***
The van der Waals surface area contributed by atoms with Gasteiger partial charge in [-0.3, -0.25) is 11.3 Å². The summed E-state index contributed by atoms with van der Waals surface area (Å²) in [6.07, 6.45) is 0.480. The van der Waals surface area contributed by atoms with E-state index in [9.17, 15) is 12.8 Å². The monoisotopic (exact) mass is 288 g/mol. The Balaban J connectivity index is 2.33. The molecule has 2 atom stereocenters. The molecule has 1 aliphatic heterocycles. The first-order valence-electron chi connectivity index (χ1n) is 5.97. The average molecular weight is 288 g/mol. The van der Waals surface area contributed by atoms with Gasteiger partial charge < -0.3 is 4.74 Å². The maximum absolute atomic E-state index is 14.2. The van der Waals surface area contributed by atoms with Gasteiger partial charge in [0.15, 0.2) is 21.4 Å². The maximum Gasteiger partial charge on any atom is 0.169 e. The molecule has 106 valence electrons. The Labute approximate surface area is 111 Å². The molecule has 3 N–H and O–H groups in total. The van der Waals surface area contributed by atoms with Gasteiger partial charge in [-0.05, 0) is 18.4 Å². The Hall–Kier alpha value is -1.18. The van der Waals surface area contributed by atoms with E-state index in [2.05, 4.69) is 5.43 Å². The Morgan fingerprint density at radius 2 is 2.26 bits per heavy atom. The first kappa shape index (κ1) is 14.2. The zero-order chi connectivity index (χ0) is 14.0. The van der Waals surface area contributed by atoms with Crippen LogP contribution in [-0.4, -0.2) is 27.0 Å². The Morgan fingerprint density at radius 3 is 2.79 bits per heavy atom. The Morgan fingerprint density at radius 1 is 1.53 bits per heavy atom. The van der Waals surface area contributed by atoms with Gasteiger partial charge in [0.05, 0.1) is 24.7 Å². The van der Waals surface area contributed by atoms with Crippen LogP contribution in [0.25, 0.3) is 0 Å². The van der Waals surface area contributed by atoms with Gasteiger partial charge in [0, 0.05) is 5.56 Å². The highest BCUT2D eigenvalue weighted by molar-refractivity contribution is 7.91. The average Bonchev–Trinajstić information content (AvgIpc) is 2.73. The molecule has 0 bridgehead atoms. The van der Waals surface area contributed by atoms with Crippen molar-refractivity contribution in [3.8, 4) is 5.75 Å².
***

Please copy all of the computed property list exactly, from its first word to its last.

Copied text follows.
The van der Waals surface area contributed by atoms with Gasteiger partial charge in [-0.3, -0.25) is 11.3 Å². The summed E-state index contributed by atoms with van der Waals surface area (Å²) in [6.07, 6.45) is 0.480. The van der Waals surface area contributed by atoms with E-state index in [9.17, 15) is 12.8 Å². The monoisotopic (exact) mass is 288 g/mol. The Balaban J connectivity index is 2.33. The molecule has 2 atom stereocenters. The molecule has 1 aliphatic heterocycles. The first-order valence-electron chi connectivity index (χ1n) is 5.97. The average molecular weight is 288 g/mol. The van der Waals surface area contributed by atoms with Gasteiger partial charge < -0.3 is 4.74 Å². The maximum absolute atomic E-state index is 14.2. The van der Waals surface area contributed by atoms with Gasteiger partial charge in [0.15, 0.2) is 21.4 Å². The maximum Gasteiger partial charge on any atom is 0.169 e. The molecule has 106 valence electrons. The Labute approximate surface area is 111 Å². The molecule has 3 N–H and O–H groups in total. The van der Waals surface area contributed by atoms with Gasteiger partial charge in [-0.05, 0) is 18.4 Å². The Hall–Kier alpha value is -1.18. The van der Waals surface area contributed by atoms with E-state index in [2.05, 4.69) is 5.43 Å². The Morgan fingerprint density at radius 2 is 2.26 bits per heavy atom. The first kappa shape index (κ1) is 14.2. The zero-order chi connectivity index (χ0) is 14.0. The van der Waals surface area contributed by atoms with Crippen LogP contribution in [-0.4, -0.2) is 27.0 Å². The Morgan fingerprint density at radius 3 is 2.79 bits per heavy atom. The Morgan fingerprint density at radius 1 is 1.53 bits per heavy atom. The van der Waals surface area contributed by atoms with Gasteiger partial charge in [0.05, 0.1) is 24.7 Å². The van der Waals surface area contributed by atoms with Crippen LogP contribution in [0.25, 0.3) is 0 Å². The van der Waals surface area contributed by atoms with Gasteiger partial charge in [0, 0.05) is 5.56 Å². The highest BCUT2D eigenvalue weighted by molar-refractivity contribution is 7.91. The average Bonchev–Trinajstić information content (AvgIpc) is 2.73. The molecule has 0 bridgehead atoms. The van der Waals surface area contributed by atoms with Crippen molar-refractivity contribution in [3.8, 4) is 5.75 Å².